Looking Beyond …

thoughts and deliberations .. a theme is too restrictive


No need to wait until it is too late…..

Pusing up the daisies

This week started with a thanksgiving service for the husband and father of friends of mine.  He died quite suddenly aged 70 whilst out in the garden.  I was struck by the poignancy of one of the things his wife said to me when we were chatting some days later – she only wished that he could have heard all the nice things that people were now saying about him, when he had been alive.   I certainly shed a tear at the thoughtful and moving reflections written by one of the daughters at the service on Monday.

I have since been pondering on how after a death, family and friends speak with great sincerity and affection, extoling the virtues and happy times spent with their loved ones. Tributes given always focus on the positive and the good and choose the truths that edify that person and show them in a good light.   And yet that same person will rarely have heard these carefully composed encouraging words and received such appreciation whilst they were living – not unless they have come into the public limelight for some reason and have found themselves on the right side of the media.

I wonder why we are so bad at recognising the value of relationships whilst we still have them?  It seems so easy to pull a person down in conversation, to focus on their faults and failings.  It happens all the time.  It happens in the public forum, and privately – most frequently in relationships that would benefit greatly from the same shift of focus that happens when someone has suddenly gone from our lives.

After pondering on what the effect would be if I were to write my tributaries for important people in my life and let them read them before it is too late, I came across the following challenge from Jeff Lucas, the very next day:

“Who are the people who have impacted us?  Paul (he is speaking of Paul the Jewish convert in the New Testament) let his friends know, loud and clear, that they were important to him: he was very willing to express his love freely, without hesitation.  We should go out of our way – before offering a tribute at a funeral – to do the same”

And so, my idea for a series of blog entries was cemented in my mind.  After all, eulogies are given in public.  I have no idea how difficult this is going to be -I suspect it could present a significant challenge – but I am up for giving it a go.

Watch this space ……..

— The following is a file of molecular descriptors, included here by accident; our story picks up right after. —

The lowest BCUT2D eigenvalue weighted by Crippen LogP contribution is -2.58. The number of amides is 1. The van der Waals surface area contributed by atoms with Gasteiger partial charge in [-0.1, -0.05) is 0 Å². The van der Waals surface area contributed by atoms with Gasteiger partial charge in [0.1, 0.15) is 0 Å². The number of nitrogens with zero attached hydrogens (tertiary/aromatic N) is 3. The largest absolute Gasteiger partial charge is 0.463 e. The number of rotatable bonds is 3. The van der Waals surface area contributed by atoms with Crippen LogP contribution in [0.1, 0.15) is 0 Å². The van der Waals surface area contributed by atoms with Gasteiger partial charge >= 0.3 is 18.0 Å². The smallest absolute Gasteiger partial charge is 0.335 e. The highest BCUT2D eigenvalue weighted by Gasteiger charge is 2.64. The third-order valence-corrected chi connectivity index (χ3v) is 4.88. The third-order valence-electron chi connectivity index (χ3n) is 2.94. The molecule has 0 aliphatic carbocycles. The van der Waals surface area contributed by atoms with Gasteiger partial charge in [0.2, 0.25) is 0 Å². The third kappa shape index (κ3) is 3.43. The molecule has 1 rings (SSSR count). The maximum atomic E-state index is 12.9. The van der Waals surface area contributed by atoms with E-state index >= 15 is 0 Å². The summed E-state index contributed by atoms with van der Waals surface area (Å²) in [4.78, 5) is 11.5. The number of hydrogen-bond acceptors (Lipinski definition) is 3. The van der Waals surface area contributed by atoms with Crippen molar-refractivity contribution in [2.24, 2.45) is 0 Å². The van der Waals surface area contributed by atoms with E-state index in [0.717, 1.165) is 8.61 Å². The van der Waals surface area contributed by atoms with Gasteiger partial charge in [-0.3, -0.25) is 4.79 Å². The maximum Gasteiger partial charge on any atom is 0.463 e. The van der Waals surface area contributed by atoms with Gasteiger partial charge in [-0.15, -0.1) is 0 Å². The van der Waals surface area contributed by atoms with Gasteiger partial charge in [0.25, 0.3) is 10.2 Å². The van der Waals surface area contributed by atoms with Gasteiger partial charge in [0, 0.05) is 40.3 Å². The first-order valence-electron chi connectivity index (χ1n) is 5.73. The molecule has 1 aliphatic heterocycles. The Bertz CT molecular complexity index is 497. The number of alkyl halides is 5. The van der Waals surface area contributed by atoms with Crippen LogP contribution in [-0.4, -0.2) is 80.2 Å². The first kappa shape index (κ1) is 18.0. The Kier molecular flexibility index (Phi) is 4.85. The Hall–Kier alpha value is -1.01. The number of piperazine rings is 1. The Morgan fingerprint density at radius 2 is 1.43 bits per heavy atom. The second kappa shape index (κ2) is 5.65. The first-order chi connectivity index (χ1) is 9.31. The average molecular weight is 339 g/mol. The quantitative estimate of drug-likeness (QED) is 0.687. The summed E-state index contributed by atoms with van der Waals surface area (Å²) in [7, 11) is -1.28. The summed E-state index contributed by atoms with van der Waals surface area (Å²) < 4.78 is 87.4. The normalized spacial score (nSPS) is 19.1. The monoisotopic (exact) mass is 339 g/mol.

Reasons to be Cheerful….

It has been a short while since my last post and good discipline dictates that I should be making regular entries in order to keep on track (whatever that looks like).  I know that it is about time that I put together some sensible thoughts, peppered with some amusing anecdotes and maybe, just maybe, even focused on my original intent to journal my progress on the career change front – especially now that I have actually started my first internship.

There have been several started and abandoned ‘scribblings’ throughout the past week or so.  The trouble is that I have not been in the right state of mind for completing these.  Unable to trust what might emerge from the fingers rattling across the keyboard, it has been preferable to stop.  Life just hits me like that from time to time and it often seems that the best I can hope for under such circumstances is to stem the flow of negative thinking.

So, trying to progress beyond this point at the weekend, I was reminding myself of all the reasons why negative thinking was inappropriate. The 1970’s hit by ‘Ian Dury & the Blockheads’ came into my head – ‘Reasons to be Cheerful (Part 3)’.   I smiled internally at the memory of excitement when I succeeded in getting a request played for my brother on the local radio in our teenage years. Same band – playing ‘Hit me with your Rhythm Stick’.

For the time being then, I leave you with my own record of many of the reasons I had to be cheerful over the week end (even though I wasn’t).

2014-06-20 17.19.25

Memories from childhood … ‘hit me with your rhythm stick’,

Dad wanting to climb ladders, neighbours trying to stop him quick,

Mum sat in the Garden, enjoying homemade scones for tea,

Riding bikes with Michael, countryside and feeling free,

Sunshine, coasting down the hill, on to the river’s edge for rest,

Promise of good things to come, tickets waiting for Begfest,

Summer, Sandra, Cathy, Tom, Catherine and Dorota,

With smiles, stories and joyful songs, baptised in deep water,

A thank you for a job well done, a chance to go the extra mile,

The random things that pick you up, a picture book, a baby smile

Clean shoes, fresh bread and a splatter free car,

Family knits on the line, supper at the Uni Bar

Joining the youngsters in their adult domain,

Al fresco dining with good friends that remain,

But best of all that quirky mix of

Cheese and pineapple on sticks.


Having taken the trouble to bring all of these things to the front of my mind, I feel somewhat more cheerful and certainly grateful.

Hope to update you soon on progress on the work fulfilment front – as you will have noticed by now there are a lot of distractions.

What do you do to try to steer your mind out of a seemingly inevitable downwards spiral?